Four out-of-five stars. four of five stars

(I couldn’t find any samples on Youtube, so I produced this little excerpt, so you can get an idea.)

 

 

[Please flash over and check out my mothership blog, https://achilliad.wordpress.com  for (mostly) non-music material.]

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Route 66, My Natural 2109 Theme Song

This is truly “full circle” stuff and this post is now where it really belongs, here on my musik-ONLY satellite blog after making its debut over on the Mothership.
I took a midnight shower in early June, after penning this post.  Needing to try to breathe in the shitty house I moved into which smells of mildew, mold and who-knows what other toxins which my sensitive, bronchial Asthma lungs detect.  Go fund me outta there, here I come!

You see, At this juncture in life, I cannot take much bullshit. I act outside the “box” pro-actively as a Baby Boomer must, whenever I can!
I am now traveling on Route sixty-six,
and
Need to give you youngsters
A quick educational ride;

Like it or not.
The song brakes too quickly!

Hop on and maybe knowing I played for you,
Will help me sleep better.
This jam is jazzy!

You can always rewind this tape and escape or revitalize
As we did happily back in the 1960s with this classic TV show.
Yet, I just want you to know about it.

Go to Youtube or the library and check out the DVD,
So you can get into this TV episode;
These two guys didn’t take no s***
That is, if you are reading this and
Too young to already know.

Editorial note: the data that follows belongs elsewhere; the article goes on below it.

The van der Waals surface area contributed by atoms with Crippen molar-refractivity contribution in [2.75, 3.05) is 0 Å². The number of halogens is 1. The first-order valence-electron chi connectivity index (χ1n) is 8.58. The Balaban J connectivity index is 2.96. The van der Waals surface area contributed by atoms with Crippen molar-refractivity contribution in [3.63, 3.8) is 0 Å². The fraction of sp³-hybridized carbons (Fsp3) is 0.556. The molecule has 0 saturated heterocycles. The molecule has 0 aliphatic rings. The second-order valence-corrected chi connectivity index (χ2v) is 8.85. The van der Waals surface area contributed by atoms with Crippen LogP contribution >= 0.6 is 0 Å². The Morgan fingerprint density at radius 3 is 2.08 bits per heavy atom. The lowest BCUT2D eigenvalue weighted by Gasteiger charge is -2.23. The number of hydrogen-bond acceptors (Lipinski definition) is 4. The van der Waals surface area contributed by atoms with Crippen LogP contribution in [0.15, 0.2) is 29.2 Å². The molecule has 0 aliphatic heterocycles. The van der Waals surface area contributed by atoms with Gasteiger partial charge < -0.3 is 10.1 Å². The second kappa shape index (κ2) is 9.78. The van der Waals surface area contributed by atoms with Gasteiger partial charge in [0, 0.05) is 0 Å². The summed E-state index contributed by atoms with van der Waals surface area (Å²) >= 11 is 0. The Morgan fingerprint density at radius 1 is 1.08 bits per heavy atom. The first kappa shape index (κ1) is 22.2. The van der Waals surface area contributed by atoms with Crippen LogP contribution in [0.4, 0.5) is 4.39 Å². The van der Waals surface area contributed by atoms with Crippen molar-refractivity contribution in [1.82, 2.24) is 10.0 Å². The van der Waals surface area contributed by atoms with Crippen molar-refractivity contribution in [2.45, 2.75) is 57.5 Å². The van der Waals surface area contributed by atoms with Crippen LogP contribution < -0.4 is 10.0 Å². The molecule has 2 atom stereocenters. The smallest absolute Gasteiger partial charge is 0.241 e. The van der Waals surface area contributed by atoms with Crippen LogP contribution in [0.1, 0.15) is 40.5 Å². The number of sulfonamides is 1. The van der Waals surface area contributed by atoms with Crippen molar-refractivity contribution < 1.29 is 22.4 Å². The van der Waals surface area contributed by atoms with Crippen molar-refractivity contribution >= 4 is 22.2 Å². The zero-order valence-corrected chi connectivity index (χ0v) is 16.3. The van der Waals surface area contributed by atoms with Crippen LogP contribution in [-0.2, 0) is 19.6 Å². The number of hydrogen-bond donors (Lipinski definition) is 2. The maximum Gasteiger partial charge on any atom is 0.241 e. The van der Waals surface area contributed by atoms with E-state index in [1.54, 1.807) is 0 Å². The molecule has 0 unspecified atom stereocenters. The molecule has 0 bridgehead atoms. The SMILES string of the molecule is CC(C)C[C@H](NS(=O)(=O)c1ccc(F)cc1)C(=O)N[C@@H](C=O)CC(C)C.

My sixty-six is just the right time
To go young if she is hot and solo.

Tatoos are a flagrant fad these days.
No need back when only sailors did it.
In the days of surly tough times,
Straight talk and problem solving
Raised upon classic nursery rhymes.
Non politically correct;
I might get one before I sink,
All along Route 66.

Just dig the music over and over again;
Keep looping it!
The horny horns;
A flirty la flirty piano,
His groovy guitar.

Today I am its number and claim my theme song;
At long last.
Listen now and forget to remember
Or remember when to forget who you think you are.

“Play it again, Sam”

 

…and for non-musik-related content, visit “the Mothership blog” at www.achilliad.wordpress.com  Thank you and please leave comments.

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A Real “Rochelle, Rochelle” Musical!

“Imagine what you’d get when you marinate a down-to-earth, fine cut of talent with a sprinkle of Dolly Parton, a smidgen of Maureen McGovern, a dash of Stevie Nix, and a teaspoon of Cher…”

Rochelle front

Richmond, Virginia, April 21, 2019 – One of the great things about traveling the Airbnb way is that you meet some very interesting people, on an almost neighborly and intimate level, in a short period of time! I have gotten to cook in some very well-stocked kitchens and love to taste and cook gourmet dishes to chow on with a smorgasbord of sound in the background.  Check out my latest, recipe: